A cash­less Cam­bo­dia?

South­east Asia Globe probes how fi­nan­cial tech­nol­ogy and the re­gional startup scene could change the way the King­dom pays for stuff

Southeast Asia Globe - - Advertorial - BY TOM O’CONNELL

ASin­vest­ments in fin­tech con­tinue to surge glob­ally and through­out South­east Asia, the re­gion may be on its way to solv­ing the di­vide between mo­bile con­nec­tiv­ity and fi­nan­cial in­clu­sion.

While the re­gion has a 133% mo­bile con­nec­tiv­ity rate (mean­ing some users own more than one SIM card or mo­bile phone), only 27% of South­east Asians have a bank ac­count. Cam­bo­dia en­joys the high­est mo­bile con­nec­tiv­ity in South­east Asia, at 173% – but only a 13% banked pop­u­la­tion, ac­cord­ing to a 2017 Asian De­vel­op­ment Bank re­port.

That presents a bar­rier to loans and sav­ing cash. But bank­ing apps and other fin­tech prod­ucts could pro­vide so­lu­tions for un­reached in­di­vid­u­als and smaller busi­nesses.

Glob­ally, it’s es­ti­mated that pay­ments made via mo­bile and con­tact­less sys­tems will reach $95 bil­lion by the end of 2018 and will lower the cost of ba­sic fi­nan­cial ser­vices by up to 90%, ac­cord­ing to a 2017 study by PwC and Star­tup­boot­camp.

Cam­bo­dian fin­tech guru Ros Khe­mera has seen an in­creas­ingly cash­less fu­ture for the re­gion and is pre­pared for big changes in how busi­ness is done and how peo­ple pay for ba­sic ne­ces­si­ties such as food and trans­porta­tion.

“I just came back from Pe­nang [in north­west Malaysia], where I saw a street ven­dor sell­ing co­conuts in his cart along the street ac­cept­ing QR code pay­ment,” said the busy fin­tech pro­fes­sional who is as­so­ci­ated with the Mekong Busi­ness Ini­tia­tive, the Asian De­vel­op­ment Bank and the e-com­merce startup Kiu Global. “In Vietnam, I saw a vend­ing ma­chine that al­lows peo­ple to buy stuff us­ing QR code or bio­met­rics... In Cam­bo­dia, cash­less trans­ac­tions are grow- ing too, with Wing [Cam­bo­dia] in­tro­duc­ing a tap-and-pay card – thou­sands of fac­tory work­ers signed up and used it to pay their pub­lic trans­porta­tion fee.”

Global fund­ing of fin­tech ven­tures peaked at $46.7 bil­lion in 2015 as ewal­lets and other fi­nan­cial plat­forms rushed to mar­ket, but it fell to $24.7 bil­lion by 2016. Sin­ga­pore is the re­gion’s fin­tech king, with a to­tal of 490 fin­tech star­tups host to $141m in in­vest­ment in 2017.

The rest of the re­gion shows prom­ise and in­ter­est in play­ing catch-up, said Khe­mara: “The next fin­tech uni­corn can come from the Philip­pines, Indonesia, Malaysia or even Vietnam or Thai­land. Maybe from Cam­bo­dia, too.”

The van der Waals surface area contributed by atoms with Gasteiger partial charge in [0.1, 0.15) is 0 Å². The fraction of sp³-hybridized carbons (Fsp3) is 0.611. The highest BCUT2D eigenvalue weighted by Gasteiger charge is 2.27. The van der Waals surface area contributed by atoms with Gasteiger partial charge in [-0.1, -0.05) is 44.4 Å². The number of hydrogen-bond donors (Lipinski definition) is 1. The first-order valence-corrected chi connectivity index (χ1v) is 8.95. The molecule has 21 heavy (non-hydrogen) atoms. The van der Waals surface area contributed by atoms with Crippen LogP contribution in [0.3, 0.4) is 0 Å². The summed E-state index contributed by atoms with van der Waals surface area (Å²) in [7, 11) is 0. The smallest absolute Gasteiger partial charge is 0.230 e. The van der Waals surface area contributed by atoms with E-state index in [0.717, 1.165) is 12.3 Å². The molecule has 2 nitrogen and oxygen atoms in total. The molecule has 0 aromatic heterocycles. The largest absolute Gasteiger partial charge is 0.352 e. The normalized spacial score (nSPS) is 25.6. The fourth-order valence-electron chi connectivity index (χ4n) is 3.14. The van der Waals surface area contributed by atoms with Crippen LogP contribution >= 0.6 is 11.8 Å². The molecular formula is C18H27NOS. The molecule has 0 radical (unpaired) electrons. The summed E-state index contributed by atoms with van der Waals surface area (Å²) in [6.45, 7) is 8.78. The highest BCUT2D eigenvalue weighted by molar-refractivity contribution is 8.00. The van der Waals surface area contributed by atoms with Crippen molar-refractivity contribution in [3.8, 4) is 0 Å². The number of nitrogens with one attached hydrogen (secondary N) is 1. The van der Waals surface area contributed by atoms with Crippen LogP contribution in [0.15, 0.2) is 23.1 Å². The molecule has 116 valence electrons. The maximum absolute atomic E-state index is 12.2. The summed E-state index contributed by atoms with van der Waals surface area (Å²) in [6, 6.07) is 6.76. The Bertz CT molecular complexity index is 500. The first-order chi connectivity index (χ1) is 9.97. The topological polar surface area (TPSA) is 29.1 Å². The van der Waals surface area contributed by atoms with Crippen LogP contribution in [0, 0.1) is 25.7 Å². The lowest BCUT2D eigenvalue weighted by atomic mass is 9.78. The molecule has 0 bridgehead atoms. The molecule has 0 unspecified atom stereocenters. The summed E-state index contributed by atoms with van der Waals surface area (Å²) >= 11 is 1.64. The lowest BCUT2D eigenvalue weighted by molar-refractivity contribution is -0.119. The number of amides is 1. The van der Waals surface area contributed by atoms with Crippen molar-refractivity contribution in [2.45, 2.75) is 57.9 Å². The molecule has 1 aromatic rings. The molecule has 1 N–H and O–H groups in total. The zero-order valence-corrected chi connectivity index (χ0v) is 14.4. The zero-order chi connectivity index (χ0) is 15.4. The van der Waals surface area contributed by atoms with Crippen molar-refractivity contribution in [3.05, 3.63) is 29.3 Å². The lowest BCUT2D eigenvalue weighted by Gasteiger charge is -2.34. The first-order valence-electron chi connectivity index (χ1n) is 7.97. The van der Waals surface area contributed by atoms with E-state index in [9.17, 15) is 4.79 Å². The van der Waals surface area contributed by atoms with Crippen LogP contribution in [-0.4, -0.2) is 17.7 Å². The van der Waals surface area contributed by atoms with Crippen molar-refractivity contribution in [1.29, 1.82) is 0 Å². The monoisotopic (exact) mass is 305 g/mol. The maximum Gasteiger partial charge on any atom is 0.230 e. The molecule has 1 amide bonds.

500 Star­tups of Sil­i­con Val­ley is one en­tity in­vest­ing in promis­ing star­tups through­out the re­gion through its 500 Duri­ans plat­form. Coun­try-spe­cific ven­ture cap­i­tals are also pop­ping up to sup­port fin­tech – such as Cam­bo­dia’s Ooc­tane, launched in late June to sup­port lo­cal en­trepreneurs.

Still, fin­tech’s growth in Cam­bo­dia and the rest of the re­gion also de­pends on “cul­tural habits” and user ex­pe­ri­ence, ex­plained Matthew Tip­petts, the CEO and co-founder of Cam­bo­dian fin­tech startup Clik.

“A cash­less so­ci­ety al­ready ex­ists in China, but in coun­tries with very high bank­ing pen­e­tra­tion like Sin­ga­pore, 15% to 20% of pay­ments are still made in cash,” said Tip­petts. “It’s a cul­tural habit, so I doubt they will go com­pletely cash­less any­time soon.”

Ed­u­cat­ing con­sumers re­mains a hur­dle to mass adop­tion of dig­i­tal fi­nan­cial trans­ac­tions, in­sid­ers agree.

“The fin­tech sec­tor is ready, but one of the big­gest chal­lenges re­mains ed­u­cat­ing peo­ple to en­cour­age them to tran­si­tion from cash pay­ments to cash­less wal­lets,” To­mas Poko­rny, CEO of Cam­bo­dia’s Pi Pay dig­i­tal pay­ments startup, said at a con­fer­ence last year. “Step by step, peo­ple will adopt the new tech­nolo­gies.”

Po­ten­tial users just need to learn the ben­e­fits fin­tech can of­fer them, in­sisted Tip­petts.

“The pros of go­ing cash­less, when done prop­erly, is re­duc­tion in costs, risks, fraud, seam­less pay­ment – no more man­ual ef­fort, su­pe­rior user ex­pe­ri­ence [and] im­proved ac­count­abil­ity,” he said. “What will change is how we use cash, and its util­i­sa­tion will in­deed de­cline, but not dis­ap­pear.”

EFin­tech star­tups are driv­ing in­no­va­tions as they push to­ward acash­less so­ci­ety

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